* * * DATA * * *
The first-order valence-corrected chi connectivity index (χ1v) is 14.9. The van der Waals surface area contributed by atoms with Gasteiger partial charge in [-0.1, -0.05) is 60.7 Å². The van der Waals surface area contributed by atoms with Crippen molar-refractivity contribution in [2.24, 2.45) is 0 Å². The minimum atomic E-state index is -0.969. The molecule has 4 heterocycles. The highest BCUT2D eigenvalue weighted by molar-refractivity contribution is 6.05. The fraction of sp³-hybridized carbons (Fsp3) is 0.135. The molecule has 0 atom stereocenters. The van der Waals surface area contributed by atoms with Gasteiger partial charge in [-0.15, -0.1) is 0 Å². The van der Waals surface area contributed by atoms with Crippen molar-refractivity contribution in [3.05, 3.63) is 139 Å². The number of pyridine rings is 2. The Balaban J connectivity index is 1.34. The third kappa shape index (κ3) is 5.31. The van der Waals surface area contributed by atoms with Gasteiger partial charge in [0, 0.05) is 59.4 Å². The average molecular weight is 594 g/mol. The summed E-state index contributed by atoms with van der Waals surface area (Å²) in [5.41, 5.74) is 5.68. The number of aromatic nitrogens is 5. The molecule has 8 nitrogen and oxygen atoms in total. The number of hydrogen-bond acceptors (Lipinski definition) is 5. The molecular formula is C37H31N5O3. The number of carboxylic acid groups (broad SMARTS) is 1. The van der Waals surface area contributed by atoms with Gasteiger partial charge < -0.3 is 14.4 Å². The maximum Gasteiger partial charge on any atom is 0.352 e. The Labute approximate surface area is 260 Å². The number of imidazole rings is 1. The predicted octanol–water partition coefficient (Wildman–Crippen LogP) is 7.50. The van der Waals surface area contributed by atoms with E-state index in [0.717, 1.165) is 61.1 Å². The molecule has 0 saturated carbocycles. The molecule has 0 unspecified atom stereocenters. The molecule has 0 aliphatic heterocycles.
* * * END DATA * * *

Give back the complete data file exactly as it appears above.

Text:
The first-order valence-corrected chi connectivity index (χ1v) is 14.9. The van der Waals surface area contributed by atoms with Gasteiger partial charge in [-0.1, -0.05) is 60.7 Å². The van der Waals surface area contributed by atoms with Crippen molar-refractivity contribution in [2.24, 2.45) is 0 Å². The minimum atomic E-state index is -0.969. The molecule has 4 heterocycles. The highest BCUT2D eigenvalue weighted by molar-refractivity contribution is 6.05. The fraction of sp³-hybridized carbons (Fsp3) is 0.135. The molecule has 0 atom stereocenters. The van der Waals surface area contributed by atoms with Gasteiger partial charge in [-0.15, -0.1) is 0 Å². The van der Waals surface area contributed by atoms with Crippen molar-refractivity contribution in [3.05, 3.63) is 139 Å². The number of pyridine rings is 2. The Balaban J connectivity index is 1.34. The third kappa shape index (κ3) is 5.31. The van der Waals surface area contributed by atoms with Gasteiger partial charge in [0, 0.05) is 59.4 Å². The average molecular weight is 594 g/mol. The summed E-state index contributed by atoms with van der Waals surface area (Å²) in [5.41, 5.74) is 5.68. The number of aromatic nitrogens is 5. The molecule has 8 nitrogen and oxygen atoms in total. The number of hydrogen-bond acceptors (Lipinski definition) is 5. The molecular formula is C37H31N5O3. The number of carboxylic acid groups (broad SMARTS) is 1. The van der Waals surface area contributed by atoms with Gasteiger partial charge < -0.3 is 14.4 Å². The maximum Gasteiger partial charge on any atom is 0.352 e. The Labute approximate surface area is 260 Å². The number of imidazole rings is 1. The predicted octanol–water partition coefficient (Wildman–Crippen LogP) is 7.50. The van der Waals surface area contributed by atoms with E-state index in [0.717, 1.165) is 61.1 Å². The molecule has 0 saturated carbocycles. The molecule has 0 unspecified atom stereocenters. The molecule has 0 aliphatic heterocycles.